According to the Ram campaign, Sharon, the third woman in the party, reported the following conversation:
Ram: “Is he dead?”
The Ram campaign say this conversation was a total fabrication, yet by their own admission, one of the independent witnesses reported that Ram said much the same.
In spite of the obvious confusion, the testimony of both Mr and Mrs O’Neill is compelling. When I first spoke to Mrs O’Neill I asked her if it were true that Ram called Clarke’s fiancée a slag on his way out of the restaurant (as claimed in the Birmingham Evening Mail’s report of his conviction). She said that she had no recollection of this. From this, and from other, less tangible things, it is clear that although by her own admission she hates Ram, she does not lie or exaggerate to show him in the worst possible light - as the Ram campaign say of all the prosecution witnesses.
After the attack, Clarke sat down at the table, not realising how badly he had been wounded. Then he stood up and collapsed in the doorway. Mrs O’Neill said she can’t remember him standing up. He had been stabbed in the groin, in the side, in the neck, and twice in the back. The second time Ram stabbed him in the back he twisted the knife. There were two post-mortems. The funeral was held December 17, 1986.
The restaurant staff didn’t realise how badly Clarke had been injured, and as well as refusing to allow Mr O’Neill to phone for an ambulance, the manager was more concerned that the meal be paid for. Mrs O’Neill’s handbag was swiped and she was struck in the chest.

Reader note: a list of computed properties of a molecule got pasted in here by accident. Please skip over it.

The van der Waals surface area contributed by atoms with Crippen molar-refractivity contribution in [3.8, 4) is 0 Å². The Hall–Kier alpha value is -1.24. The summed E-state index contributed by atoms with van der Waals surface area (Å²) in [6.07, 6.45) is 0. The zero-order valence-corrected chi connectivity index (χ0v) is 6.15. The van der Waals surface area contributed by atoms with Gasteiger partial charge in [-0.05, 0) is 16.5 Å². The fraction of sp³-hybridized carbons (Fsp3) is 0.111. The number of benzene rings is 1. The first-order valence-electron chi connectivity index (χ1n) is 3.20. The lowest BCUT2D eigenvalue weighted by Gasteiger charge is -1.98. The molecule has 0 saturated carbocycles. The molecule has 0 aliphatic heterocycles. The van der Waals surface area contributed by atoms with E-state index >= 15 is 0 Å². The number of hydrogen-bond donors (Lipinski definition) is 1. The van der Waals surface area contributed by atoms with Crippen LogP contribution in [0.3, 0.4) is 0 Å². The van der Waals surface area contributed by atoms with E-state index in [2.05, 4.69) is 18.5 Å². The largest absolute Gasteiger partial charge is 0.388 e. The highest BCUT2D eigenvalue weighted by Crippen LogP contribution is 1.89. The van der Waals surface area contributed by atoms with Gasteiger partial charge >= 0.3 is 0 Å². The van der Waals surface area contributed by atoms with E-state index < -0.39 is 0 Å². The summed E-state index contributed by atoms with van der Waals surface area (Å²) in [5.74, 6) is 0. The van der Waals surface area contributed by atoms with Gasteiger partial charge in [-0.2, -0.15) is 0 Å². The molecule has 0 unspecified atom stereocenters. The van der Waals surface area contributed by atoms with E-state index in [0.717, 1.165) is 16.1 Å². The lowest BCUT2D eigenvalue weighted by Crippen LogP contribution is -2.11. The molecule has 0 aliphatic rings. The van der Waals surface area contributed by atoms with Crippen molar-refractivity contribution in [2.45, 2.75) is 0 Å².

The claim, or insinuation, that Clarke’s party was made up of drunken louts is a total fabrication, as is the claim that they were racists, whatever is meant by that nebulous and nowadays all-pervasive epithet. The fact that Sharon shouted or may have shouted “fucking bastard, black bastard” after she realised the extent of her friend’s injuries is hardly evidence to the contrary.
The O’Neills insist that the claim that Clarke or anyone else in their party used the phrase “wog music” or similar terms is a total fabrication. The most likely explanation for this claim is that Ram simply made it up. It should be remembered that he did not turn himself in to the police for eight days, during which time he was by his own admission in touch with his family, and presumably others who were willing to assist him. This gave him plenty of time to fabricate a story, which if not convincing was as convincing as he could make it.
Clarke Pearce was strapped into a chair and loaded into an ambulance; Dave travelled with him. Clarke’s fiancée was hysterical, and Mrs O’Neill said she too became hysterical when she was told that her brother had died. She had previously had to sign a consent form, and was told that he was going to be all right. The hospital was swarming with police.
Statements were taken fairly promptly while the recollections of the witnesses were fresh. The claim that the police fabricated the statements of the Asian witnesses, and that Clarke’s party fabricated their own statements belongs in the realm of fantasy along with Ram’s pen knife, the vicious assault on Ram, the incompetent barrister, and all the other fabrications, distortions and twisted half truths that have been spewed out by Ram and his acolytes over the years.
* The incident actually happened in the small hours of Sunday, November 16, 1986. Clarke Pearce was taken away in an ambulance immediately after the stabbing; he was pronounced dead at Birmingham General Hospital at 4.23am.